Bulletin of the World Health Organization

Hospital cause-of-death statistics: what should we make of them?

Rasika Rampatige a, Lene Mikkelsen b, Bernardo Hernandez c, Ian Riley a & Alan D Lopez d

a. School of Population Health, University of Queensland, Brisbane, Australia.
b. LM Consulting, Kangaroo Point, Australia.
c. Institute for Health Metrics and Evaluation, University of Washington, Seattle, United States of America.
d. School of Population and Global Health, University of Melbourne, Building 379, 207 Bouverie Street, Carlton, 3053 Vic., Australia.

Correspondence to Alan D Lopez (email: alan.lopez@unimelb.edu.au).

Bulletin of the World Health Organization 2014;92:3-3A. doi: http://dx.doi.org/10.2471/BLT.13.134106

Public health planning should be based on reliable and timely data on the leading causes of death and disability. Civil registration of all deaths, with certification and coding of their cause by a qualified physician based on the International classification of diseases and related health problems,1 is the preferred standard for generating cause-of-death statistics. Most deaths whose cause is certified occur in hospitals. Although not all hospitals have the same diagnostic tools, it seems reasonable to expect hospital-based certifying physicians to correctly identify patients’ underlying causes of death, since hospitals usually have established clinical protocols for monitoring disease progression. After all, if physicians in hospitals cannot correctly ascertain their patients’ cause of death, who can?

Cause-of-death statistics from hospitals are routinely amalgamated – along with mortality statistics from other sources – to constitute the essential statistics on the health of a population. Such statistics are widely used by governments, researchers, donors and global development agencies, often uncritically, on the assumption that they reliably capture a country’s epidemiological profile. They are used to periodically review health priorities, set research agendas and monitor progress towards national and global health and development goals. We take for granted that such data are correct. But are they?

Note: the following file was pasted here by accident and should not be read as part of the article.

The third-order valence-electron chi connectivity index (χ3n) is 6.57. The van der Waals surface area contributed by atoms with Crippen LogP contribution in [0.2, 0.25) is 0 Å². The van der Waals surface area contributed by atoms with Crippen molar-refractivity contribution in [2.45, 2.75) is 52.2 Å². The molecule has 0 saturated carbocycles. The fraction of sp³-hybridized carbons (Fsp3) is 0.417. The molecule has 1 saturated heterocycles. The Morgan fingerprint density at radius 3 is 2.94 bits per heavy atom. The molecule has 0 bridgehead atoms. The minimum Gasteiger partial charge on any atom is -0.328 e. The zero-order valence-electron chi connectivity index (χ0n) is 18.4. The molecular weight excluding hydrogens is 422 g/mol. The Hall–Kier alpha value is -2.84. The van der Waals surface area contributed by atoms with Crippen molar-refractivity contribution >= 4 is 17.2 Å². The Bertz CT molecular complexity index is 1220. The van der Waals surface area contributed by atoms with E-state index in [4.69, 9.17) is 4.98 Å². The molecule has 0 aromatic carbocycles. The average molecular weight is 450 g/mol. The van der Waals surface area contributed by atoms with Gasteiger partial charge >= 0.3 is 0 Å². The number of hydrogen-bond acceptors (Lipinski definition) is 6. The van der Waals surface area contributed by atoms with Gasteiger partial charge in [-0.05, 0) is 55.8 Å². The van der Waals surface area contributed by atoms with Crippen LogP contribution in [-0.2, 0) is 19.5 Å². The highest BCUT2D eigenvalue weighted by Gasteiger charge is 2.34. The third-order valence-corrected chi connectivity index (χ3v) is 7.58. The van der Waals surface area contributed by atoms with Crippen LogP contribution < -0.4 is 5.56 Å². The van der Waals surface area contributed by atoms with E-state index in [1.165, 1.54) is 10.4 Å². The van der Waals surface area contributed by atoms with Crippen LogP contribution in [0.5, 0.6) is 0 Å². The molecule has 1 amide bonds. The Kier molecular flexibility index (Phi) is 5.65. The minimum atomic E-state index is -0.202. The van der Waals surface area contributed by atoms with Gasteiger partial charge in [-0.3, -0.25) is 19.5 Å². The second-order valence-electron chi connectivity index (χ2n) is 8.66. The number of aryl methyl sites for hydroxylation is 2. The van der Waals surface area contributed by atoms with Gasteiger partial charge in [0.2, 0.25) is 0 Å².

That the answer is a resounding no is only a part of the problem. More worrying perhaps is the fact that custodians of national mortality data systems fail to grasp the importance of periodically assessing the accuracy of hospital cause-of-death data. Physicians in hospitals may lack the time, incentives, diagnostic facilities or training to correctly certify causes of death and seldom understand that their diagnoses guide national health priorities. Medical records’ departments, which code death certificates and compile the data into cause-of-death tables by age and sex, are often understaffed, lack rigorous statistical protocols for checking data quality, and may not appreciate the epidemiological and statistical importance of their work. Thus, hospital cause-of-death data, even from advanced tertiary hospitals, can be expected to contain errors. But how common are these errors and are they serious enough to make the data unsuitable for informing public policy and research?